This page was printed from the South & West Devon Formulary and Referral site at
Please ensure you are using the current version of this document
The place of 5HT3 antagonists in non-chemotherapy induced nausea and vomiting is not yet clear. They may be useful in drug or biochemical induced emesis and stimulation of GI receptor.
Antiemetic requirements in chemotherapy vary depending on how emetogenic the regimen is and individual patient response.
Antiemetics should be supplied as a full course by secondary care as part of the treatment. It is not anticipated that GPs would be asked to prescribe.
Adult patients receiving highly emetogenic chemotherapy are typically given the following oral anti-emetics on discharge:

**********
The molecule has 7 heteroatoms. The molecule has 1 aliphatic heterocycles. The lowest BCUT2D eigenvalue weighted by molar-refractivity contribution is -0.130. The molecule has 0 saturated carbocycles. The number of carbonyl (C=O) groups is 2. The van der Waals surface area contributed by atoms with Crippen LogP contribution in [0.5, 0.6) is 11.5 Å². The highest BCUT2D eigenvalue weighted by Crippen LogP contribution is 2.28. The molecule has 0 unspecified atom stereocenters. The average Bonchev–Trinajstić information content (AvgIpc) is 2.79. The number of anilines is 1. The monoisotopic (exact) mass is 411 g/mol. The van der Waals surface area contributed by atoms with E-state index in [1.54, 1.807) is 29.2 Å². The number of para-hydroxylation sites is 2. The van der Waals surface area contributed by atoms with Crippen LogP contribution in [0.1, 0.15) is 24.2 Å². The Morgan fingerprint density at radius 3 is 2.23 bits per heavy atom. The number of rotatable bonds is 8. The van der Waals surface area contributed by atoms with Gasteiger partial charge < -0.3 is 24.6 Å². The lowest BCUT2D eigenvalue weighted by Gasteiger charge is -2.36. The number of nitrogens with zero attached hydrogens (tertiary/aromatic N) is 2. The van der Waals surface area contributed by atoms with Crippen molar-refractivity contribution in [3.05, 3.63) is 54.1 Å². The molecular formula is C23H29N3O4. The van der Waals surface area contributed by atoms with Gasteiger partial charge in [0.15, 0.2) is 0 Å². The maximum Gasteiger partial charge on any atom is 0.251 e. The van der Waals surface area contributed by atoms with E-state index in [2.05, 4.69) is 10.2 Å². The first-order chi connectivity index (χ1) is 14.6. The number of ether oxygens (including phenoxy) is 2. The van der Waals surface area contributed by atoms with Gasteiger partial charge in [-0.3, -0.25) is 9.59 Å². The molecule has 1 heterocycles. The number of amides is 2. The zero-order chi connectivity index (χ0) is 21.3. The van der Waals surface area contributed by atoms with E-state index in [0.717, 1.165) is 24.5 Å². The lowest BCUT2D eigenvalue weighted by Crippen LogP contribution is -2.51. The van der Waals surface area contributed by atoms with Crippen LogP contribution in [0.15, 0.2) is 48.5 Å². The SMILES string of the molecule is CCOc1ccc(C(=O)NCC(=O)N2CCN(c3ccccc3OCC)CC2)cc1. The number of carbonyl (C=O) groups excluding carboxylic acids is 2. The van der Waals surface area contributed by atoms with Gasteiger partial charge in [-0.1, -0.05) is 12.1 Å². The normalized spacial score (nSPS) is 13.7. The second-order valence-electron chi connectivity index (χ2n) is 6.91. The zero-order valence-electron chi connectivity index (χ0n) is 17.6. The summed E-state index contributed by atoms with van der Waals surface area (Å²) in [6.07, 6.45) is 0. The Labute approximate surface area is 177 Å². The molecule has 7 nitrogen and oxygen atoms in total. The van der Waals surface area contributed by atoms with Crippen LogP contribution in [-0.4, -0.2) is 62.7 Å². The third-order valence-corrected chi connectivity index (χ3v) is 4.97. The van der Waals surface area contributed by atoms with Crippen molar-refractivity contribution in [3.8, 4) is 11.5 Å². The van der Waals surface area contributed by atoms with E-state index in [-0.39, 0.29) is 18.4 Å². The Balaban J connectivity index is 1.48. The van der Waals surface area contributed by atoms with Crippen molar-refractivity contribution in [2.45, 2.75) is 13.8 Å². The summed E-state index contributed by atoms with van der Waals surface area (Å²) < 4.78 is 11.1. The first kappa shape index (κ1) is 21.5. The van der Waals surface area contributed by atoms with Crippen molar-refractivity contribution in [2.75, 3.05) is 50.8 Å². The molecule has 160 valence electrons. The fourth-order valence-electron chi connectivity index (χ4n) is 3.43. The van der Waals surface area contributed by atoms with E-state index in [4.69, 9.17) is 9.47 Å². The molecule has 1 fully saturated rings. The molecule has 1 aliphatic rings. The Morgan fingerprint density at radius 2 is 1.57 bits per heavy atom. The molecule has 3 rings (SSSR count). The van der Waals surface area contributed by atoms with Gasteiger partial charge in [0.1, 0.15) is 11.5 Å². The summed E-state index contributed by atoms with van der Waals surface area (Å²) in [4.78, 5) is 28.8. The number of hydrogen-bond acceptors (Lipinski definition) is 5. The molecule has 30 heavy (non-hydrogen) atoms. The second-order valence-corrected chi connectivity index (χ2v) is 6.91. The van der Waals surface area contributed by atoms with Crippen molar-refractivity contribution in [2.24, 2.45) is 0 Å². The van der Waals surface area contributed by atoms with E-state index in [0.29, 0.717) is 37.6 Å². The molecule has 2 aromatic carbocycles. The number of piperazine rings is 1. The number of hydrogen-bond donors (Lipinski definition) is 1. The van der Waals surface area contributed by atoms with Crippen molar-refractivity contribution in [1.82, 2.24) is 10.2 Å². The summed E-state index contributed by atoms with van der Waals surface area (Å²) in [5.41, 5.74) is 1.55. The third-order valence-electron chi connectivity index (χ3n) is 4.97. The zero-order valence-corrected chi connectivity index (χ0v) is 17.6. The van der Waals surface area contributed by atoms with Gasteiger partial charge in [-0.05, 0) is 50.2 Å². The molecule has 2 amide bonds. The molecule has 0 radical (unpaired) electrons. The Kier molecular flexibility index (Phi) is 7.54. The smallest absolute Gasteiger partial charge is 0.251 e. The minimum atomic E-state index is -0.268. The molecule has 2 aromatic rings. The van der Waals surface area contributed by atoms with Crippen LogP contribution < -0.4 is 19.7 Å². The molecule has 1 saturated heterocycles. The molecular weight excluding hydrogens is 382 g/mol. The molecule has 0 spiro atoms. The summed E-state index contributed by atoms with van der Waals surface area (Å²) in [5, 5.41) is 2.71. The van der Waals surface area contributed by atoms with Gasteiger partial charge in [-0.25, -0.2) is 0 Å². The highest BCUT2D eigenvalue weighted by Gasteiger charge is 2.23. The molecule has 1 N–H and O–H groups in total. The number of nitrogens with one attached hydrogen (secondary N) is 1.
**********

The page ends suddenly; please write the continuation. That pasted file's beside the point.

Patients receiving moderately emetogenic chemotherapy are given usually ondansetron and dexamethasone combination.
Patients receiving low and minimal emetogenic regimens can generally be managed with domperidone as required.
Domperidone may be changed to metoclopramide or cyclizine depending on the preference of the patient.
Buccastem (buccal prochlorperazine) may be tried as an additional antiemetic in symptomatic patients.
Lorazepam 0.5mg - 1mg sublingual may be used to prevent anticipatory nausea and vomiting (This is an unlicensed route of administration).
Please see 4.6 Drugs used in nausea and vertigo